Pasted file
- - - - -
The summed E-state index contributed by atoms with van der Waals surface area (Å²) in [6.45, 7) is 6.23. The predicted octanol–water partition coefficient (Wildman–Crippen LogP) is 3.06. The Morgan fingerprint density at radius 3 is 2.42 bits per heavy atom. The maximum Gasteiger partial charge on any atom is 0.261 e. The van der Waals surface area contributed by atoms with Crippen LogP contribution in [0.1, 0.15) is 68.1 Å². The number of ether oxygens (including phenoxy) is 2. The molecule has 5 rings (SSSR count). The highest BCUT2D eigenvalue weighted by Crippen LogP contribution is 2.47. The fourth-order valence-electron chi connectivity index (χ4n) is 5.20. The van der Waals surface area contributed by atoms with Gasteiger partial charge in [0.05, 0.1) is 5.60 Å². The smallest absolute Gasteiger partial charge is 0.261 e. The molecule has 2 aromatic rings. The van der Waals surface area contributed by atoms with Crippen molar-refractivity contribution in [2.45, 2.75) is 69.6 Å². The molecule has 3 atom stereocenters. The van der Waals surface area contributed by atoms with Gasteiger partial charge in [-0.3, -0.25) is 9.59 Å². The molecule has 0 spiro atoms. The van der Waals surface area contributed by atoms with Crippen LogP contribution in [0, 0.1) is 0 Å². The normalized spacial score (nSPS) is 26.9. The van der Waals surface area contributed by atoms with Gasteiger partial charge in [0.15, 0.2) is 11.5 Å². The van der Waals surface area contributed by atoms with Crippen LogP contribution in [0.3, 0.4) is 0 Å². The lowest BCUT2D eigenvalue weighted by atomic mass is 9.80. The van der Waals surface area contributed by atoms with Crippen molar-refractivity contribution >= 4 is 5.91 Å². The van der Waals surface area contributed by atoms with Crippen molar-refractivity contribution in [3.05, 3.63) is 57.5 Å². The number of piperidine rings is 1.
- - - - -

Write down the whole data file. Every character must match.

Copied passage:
The summed E-state index contributed by atoms with van der Waals surface area (Å²) in [6.45, 7) is 6.23. The predicted octanol–water partition coefficient (Wildman–Crippen LogP) is 3.06. The Morgan fingerprint density at radius 3 is 2.42 bits per heavy atom. The maximum Gasteiger partial charge on any atom is 0.261 e. The van der Waals surface area contributed by atoms with Crippen LogP contribution in [0.1, 0.15) is 68.1 Å². The number of ether oxygens (including phenoxy) is 2. The molecule has 5 rings (SSSR count). The highest BCUT2D eigenvalue weighted by Crippen LogP contribution is 2.47. The fourth-order valence-electron chi connectivity index (χ4n) is 5.20. The van der Waals surface area contributed by atoms with Gasteiger partial charge in [0.05, 0.1) is 5.60 Å². The smallest absolute Gasteiger partial charge is 0.261 e. The molecule has 2 aromatic rings. The van der Waals surface area contributed by atoms with Crippen molar-refractivity contribution in [2.45, 2.75) is 69.6 Å². The molecule has 3 atom stereocenters. The van der Waals surface area contributed by atoms with Gasteiger partial charge in [-0.3, -0.25) is 9.59 Å². The molecule has 0 spiro atoms. The van der Waals surface area contributed by atoms with Crippen LogP contribution in [0, 0.1) is 0 Å². The normalized spacial score (nSPS) is 26.9. The van der Waals surface area contributed by atoms with Gasteiger partial charge in [0.15, 0.2) is 11.5 Å². The van der Waals surface area contributed by atoms with Crippen LogP contribution in [0.3, 0.4) is 0 Å². The lowest BCUT2D eigenvalue weighted by atomic mass is 9.80. The van der Waals surface area contributed by atoms with Crippen molar-refractivity contribution >= 4 is 5.91 Å². The van der Waals surface area contributed by atoms with Crippen molar-refractivity contribution in [3.05, 3.63) is 57.5 Å². The number of piperidine rings is 1.